“Now, look what we have here before us. We got the Dukes of Hazards sitting next to Foxy Brown. We’ve got Shaft right by the Six Million Dollar Man. Nobody is hard moving nobody. This … is an RPG. And this RPG is the way things ought to be.”
-Idlus, The Warriors
Dave from MonkeyFun Studios joins us to discuss their Powered-by-the-Apocalypse game, Spirit of 77, which is currently on Kickstarter. We don’t interview him so much as strap ourselves into his Dodge Charger as he takes us on a fuel-injected ride. Let’s get down to it, boppers.
In our last installment of 2012’s Month of Horror, which we missed by six days, we discuss horror movies. Joining us for the discussion is horror movie aficionado (and massive movie spoiler) Josh.
For those hoping to have the first 90 minutes of the 95-minute The Cabin in the Woods explained to them, I’m afraid we cut it out. I guess you’ll have to learn the plot the old-fashioned way: watch it yourself. Fortunately, Lyal, Chris and Wayne don’t have to now. Thanks, Josh.
“No, we’re okay, now that we’re not murdered or anything.”
In this episode, we debut another series: movie genres. To kick it off, we discuss thrillers and what thrilling tricks we can use in our games to make them more, yup, thrilling. Lyal talks about submarine movies. Wayne talks about submarine movies. No, wait, that was Lyal talking over Wayne. Chris talks about getting a lot of “great ideas” from Lady in the Water, despite it being pretty far from thrilling and pretty far from great.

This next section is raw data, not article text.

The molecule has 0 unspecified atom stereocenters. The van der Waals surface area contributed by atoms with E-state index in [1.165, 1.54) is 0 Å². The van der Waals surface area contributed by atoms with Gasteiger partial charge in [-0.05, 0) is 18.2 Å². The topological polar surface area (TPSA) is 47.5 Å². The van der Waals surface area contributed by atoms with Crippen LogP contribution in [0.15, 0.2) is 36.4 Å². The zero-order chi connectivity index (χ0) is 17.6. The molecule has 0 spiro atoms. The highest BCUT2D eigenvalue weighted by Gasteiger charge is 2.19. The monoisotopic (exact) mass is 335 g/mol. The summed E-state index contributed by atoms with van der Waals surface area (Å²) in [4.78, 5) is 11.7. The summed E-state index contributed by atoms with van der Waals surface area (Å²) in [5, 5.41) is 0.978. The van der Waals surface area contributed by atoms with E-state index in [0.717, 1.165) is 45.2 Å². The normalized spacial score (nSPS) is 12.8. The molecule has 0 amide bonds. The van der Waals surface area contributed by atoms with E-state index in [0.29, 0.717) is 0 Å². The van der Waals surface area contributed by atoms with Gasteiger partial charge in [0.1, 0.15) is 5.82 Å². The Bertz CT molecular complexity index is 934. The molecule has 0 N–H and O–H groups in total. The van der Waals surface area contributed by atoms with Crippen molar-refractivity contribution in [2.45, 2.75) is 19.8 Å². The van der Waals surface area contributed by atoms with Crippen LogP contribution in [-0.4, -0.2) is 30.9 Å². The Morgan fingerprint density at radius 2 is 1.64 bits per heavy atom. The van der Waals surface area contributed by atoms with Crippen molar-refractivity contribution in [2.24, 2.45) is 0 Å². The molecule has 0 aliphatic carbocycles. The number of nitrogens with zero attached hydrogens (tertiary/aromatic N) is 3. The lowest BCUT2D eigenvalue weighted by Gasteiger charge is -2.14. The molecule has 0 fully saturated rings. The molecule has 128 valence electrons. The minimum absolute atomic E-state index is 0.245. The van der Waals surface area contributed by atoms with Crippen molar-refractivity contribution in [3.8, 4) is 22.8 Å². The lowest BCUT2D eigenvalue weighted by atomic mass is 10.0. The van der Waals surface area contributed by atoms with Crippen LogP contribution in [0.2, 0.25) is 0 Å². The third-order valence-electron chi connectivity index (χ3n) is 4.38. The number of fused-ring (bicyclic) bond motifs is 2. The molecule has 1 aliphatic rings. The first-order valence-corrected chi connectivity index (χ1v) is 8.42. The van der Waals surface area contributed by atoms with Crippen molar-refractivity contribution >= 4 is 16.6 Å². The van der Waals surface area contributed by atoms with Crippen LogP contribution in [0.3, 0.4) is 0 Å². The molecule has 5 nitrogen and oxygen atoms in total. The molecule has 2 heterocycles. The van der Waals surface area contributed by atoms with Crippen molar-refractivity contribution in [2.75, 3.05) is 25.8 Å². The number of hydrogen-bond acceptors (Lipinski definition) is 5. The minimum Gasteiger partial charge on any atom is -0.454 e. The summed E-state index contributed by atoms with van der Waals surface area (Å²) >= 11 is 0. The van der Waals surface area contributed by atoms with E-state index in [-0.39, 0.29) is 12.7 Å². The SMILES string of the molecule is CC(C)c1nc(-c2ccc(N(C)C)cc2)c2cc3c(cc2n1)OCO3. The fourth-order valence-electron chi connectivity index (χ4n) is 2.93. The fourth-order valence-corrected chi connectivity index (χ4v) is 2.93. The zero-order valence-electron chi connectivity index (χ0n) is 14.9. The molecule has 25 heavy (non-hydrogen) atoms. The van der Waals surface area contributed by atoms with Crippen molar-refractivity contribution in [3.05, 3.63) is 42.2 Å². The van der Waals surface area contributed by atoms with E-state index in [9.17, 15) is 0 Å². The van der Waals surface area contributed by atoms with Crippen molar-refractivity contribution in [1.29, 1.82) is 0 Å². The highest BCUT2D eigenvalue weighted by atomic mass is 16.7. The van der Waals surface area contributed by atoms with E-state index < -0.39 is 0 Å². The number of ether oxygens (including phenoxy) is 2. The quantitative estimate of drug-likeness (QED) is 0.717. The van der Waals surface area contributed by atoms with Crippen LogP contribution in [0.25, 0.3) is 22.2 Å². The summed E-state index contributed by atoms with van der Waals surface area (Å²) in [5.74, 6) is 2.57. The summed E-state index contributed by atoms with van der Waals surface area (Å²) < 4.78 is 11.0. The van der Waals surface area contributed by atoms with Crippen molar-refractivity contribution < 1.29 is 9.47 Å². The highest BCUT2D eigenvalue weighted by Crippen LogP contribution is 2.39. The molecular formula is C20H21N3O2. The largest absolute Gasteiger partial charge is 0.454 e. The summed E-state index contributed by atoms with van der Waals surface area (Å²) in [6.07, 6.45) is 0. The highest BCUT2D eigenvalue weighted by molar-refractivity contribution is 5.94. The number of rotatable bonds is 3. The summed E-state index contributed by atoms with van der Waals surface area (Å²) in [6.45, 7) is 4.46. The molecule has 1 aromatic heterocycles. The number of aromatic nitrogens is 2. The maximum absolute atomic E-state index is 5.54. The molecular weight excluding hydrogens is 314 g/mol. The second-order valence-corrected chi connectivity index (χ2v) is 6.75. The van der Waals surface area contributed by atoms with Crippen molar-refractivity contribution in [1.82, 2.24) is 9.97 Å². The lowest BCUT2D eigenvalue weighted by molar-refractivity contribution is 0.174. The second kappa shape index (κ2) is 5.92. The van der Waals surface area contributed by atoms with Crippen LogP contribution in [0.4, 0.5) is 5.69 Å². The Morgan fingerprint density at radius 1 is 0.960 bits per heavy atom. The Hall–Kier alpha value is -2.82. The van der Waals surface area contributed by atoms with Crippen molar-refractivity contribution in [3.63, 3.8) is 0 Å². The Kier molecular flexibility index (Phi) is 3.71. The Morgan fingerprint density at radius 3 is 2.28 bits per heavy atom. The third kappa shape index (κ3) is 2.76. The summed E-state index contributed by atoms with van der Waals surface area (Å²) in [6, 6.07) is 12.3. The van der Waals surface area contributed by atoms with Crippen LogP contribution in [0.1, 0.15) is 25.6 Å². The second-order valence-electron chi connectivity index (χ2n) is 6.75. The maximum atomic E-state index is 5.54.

Chris podcasts from inside a can again.
“Look, I get it. You guys thought that without Chris you could squeeze two topics into one episode. One less host means less talking. Does that sound about right?”
“Uh, yeah. Something like that.”
“There’s just one thing: you guys always knew it would run long! Chris wasn’t the reason episodes ran long in the past. If anything, his ability to kill a conversation kept the episode times down. So, when did you realize he wasn’t the problem, before or after you killed him?”
“Wu-what? We never thought he was a problem.”
“Oh, so you killed him for nothing.”